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I Forge Iron

What Can I Make With New Railroad Track ?


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Hi Everyone,

My buddy dropped off a 136 lb 3’ piece of NEW railroad track.  It has a large printed paper taped on to the side of the rail that says “New”.

I already have a couple of old railroad tracks in use as “anvils”, one vertical 30” piece and one horizontal 12”.

I appreciate any advice or ideas,

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Wow.  136 pounds at three feet, makes it ostensibly 136# rail.  That makes it about the worst piece of rail one could ever get one's hands on. It may even be jinxed. I advise that you you ship it out here to San Diego, as soon as possible, before something bad happens.  I can not pay the freight, but I will dispose of it for the sake of the Greater Good.

All kidding aside, that would make a great anvil standing on end.  136# rail is nothing to sneeze at.  I find those thin web sections indispensable, the head section substantial, and quite complimentary to an "anvil" shaped anvil.

Robert Taylor

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Stand it on end as an anvil and consider the modification teenylittlemetalguy has made as a vise.  A second anvil and heavy anvil is always good to have in a convenient location.  Be sure and thank your buddy for thinking of you.

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Not knowing your tooling it's hard to suggest:  cutting off the web, heating it in the forge and forging a substantial bickern from it with your large powerhammer.  Some folks here could do that as a Saturday morning project.  Others would be looking at *months* of work.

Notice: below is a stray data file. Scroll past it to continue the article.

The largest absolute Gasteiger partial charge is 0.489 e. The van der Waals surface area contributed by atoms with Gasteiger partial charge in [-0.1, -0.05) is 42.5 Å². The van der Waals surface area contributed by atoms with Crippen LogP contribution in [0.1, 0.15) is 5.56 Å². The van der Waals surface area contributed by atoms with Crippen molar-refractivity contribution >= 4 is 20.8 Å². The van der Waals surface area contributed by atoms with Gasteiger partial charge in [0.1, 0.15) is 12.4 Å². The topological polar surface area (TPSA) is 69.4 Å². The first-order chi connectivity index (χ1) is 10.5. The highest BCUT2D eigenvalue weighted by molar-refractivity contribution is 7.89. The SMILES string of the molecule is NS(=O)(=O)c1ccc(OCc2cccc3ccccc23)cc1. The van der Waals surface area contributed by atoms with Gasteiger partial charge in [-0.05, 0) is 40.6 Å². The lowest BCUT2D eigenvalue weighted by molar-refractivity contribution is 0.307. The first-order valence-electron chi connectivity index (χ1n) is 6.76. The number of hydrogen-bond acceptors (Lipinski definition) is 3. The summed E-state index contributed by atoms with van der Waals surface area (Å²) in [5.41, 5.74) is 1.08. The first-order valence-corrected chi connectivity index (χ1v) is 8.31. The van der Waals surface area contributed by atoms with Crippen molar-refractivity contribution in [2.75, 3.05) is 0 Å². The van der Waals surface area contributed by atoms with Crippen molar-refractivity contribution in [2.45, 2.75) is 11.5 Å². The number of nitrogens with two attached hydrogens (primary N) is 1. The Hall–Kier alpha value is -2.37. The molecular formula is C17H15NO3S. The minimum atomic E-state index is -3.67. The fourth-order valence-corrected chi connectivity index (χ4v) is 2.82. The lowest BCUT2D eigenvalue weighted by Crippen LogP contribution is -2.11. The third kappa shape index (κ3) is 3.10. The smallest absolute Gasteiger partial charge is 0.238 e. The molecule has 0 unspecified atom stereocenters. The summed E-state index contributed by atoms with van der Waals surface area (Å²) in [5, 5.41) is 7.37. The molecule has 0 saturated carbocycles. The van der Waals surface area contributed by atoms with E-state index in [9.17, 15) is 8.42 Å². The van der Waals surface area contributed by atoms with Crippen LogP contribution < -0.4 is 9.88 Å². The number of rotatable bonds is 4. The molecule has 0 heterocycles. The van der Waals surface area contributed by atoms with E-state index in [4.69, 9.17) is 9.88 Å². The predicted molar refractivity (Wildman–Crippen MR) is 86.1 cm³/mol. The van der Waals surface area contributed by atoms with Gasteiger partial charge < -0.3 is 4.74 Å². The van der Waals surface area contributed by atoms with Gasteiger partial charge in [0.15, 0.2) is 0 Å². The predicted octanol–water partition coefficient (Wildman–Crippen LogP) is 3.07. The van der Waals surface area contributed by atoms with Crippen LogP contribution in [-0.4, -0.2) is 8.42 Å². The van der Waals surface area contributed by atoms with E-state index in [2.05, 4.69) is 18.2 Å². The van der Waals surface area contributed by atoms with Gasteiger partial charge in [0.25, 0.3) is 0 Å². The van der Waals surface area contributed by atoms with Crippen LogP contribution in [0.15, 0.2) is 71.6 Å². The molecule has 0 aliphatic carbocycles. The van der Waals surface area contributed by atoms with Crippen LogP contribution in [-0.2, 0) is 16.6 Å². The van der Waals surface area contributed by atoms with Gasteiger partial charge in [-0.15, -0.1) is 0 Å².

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Thanks everyone

The link to the vise and rr track is awesome

I am a beginner , so no power hammer or press. 
I do have a HF horizontal band saw, 

I thought being it was new, it has not work hardened from trains travelling on it. 
It looks nice sitting on top of a 6” by 6” by 4’ piece of Ipe.

 

 

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If you're going to cut it in a band saw clamp it upside down, the contact surface is hardened during manufacture to minimize wear and friction between rail and train tire. Modern rail is induction hardened a few thousandths deep so can be cut with a saw from underneath. The saw teeth don't come in direct contact with the hardened steel and literally chips the hard steel rather than cut it. 

Stand it on end or you'll loose most of it's best anvil qualities and it has some excellent qualities. On end. Laying flat the force fro hammer blows will be absorbed by flexing the rail's full length, even if it's mounted solidly. On end the energy isn't absorbed, it's reflected back into the work from underneath, the greater the thickness directly under the hammer the more energy is returned. 

Frosty The Lucky.

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Keep the short piece or medium length of track so you can lay it down horizontally when needed.  You can then use all the inside and outside curves as a swage block.

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I made a tool from two short lengths of heavy rr track about 12" long. I then mounted them on a ~ 1"x1' square plate. The edge of the track lines up with the edge of the plate. I put the shallow slope of the track facing in. 

Now you have a great tool for bending or straightening heavy iron hot or cold. It also makes a great upsetting plate. Pic on request

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Look at the shapes. The head is a 1-1/2”x3” solid chunk, sliced in 1-1/2” chunks it makes nice hammer head, top and bottom tool stock. 

The web is 7/8” a not bad size for punches and chisels if cut into strips, and the foot tapers from 7/8-1/2” So is a good start for drifts. Not that 12” hunks of rail mounted in end don’t make good starter anvils when friends  come buy. 

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